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4 Chemometric Analysis of Raw Milk Quality Originating from Conventional and Organic Dairy Farming in AP Vojvodina, Serbia

Authors: Strahinja Kovačević, Lidija Jevrić, Sanja Podunavac-Kuzmanović, Milica Karadzic, Denis Kučević

Abstract:

The present study describes the application of chemometric methods in analysis of milk samples which were collected in a conventional dairy farm and an organic dairy farm in AP Vojvodina, Republic of Serbia. The chemometric analysis included the application of univariate regression modeling and Analysis of Variance (ANOVA) method. The ANOVA was used in order to determine the differences in fatty acids content in the milk samples from conventional and organic farm. The results of the ANOVA testing indicate that there is a highly statistically significant difference between the content of fatty acid (saturated fatty acid vs. unsaturated fatty acids) in different dairy farming. Besides, the linear univariate models have been obtained as a result of modeling the linear relationships between the milk fat content and saturated fatty acids content, and the linear relationships between the milk fat content and unsaturated fatty acids content. The models obtained on the basis of the milk samples which originate from the organic farming are statistically better than the models based on the milk samples from conventional farming.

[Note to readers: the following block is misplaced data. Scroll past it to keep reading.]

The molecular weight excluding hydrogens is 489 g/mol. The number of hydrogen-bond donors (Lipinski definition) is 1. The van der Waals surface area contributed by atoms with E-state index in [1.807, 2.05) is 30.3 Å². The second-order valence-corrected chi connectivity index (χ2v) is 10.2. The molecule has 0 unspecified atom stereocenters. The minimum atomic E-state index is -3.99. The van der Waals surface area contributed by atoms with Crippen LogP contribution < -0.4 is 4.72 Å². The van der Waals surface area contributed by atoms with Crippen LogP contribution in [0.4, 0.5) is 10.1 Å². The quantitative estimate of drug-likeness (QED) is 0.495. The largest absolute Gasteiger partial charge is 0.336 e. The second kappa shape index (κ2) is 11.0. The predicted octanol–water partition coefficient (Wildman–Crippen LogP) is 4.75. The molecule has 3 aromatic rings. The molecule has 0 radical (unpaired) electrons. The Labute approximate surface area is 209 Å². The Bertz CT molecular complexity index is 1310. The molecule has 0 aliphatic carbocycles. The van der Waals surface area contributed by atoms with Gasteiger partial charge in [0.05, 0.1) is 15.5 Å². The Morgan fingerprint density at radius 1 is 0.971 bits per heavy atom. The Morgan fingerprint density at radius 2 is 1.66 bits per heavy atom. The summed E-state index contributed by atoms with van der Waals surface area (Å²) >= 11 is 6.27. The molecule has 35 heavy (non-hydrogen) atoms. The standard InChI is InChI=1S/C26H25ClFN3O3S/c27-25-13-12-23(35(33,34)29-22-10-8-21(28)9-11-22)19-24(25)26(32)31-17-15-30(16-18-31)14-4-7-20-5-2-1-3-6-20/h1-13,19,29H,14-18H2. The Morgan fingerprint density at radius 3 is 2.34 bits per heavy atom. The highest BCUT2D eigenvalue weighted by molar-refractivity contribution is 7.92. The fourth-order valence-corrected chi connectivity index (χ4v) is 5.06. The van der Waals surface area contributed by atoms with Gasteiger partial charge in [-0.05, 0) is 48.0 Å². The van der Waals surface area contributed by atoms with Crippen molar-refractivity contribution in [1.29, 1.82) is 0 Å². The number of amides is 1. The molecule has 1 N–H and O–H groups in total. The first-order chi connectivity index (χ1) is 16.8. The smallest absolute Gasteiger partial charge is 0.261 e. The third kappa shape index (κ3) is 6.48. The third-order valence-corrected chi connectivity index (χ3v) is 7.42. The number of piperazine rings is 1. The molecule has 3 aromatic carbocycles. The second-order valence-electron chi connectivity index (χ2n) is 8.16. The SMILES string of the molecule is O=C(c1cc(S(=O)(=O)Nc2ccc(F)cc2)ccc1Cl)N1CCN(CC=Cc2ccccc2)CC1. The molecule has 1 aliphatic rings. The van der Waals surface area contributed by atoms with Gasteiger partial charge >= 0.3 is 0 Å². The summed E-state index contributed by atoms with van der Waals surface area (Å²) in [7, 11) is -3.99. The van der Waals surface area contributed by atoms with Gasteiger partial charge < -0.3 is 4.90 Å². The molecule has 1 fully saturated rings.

Keywords: Quality Control, Organic Farming, Milk, hemometrics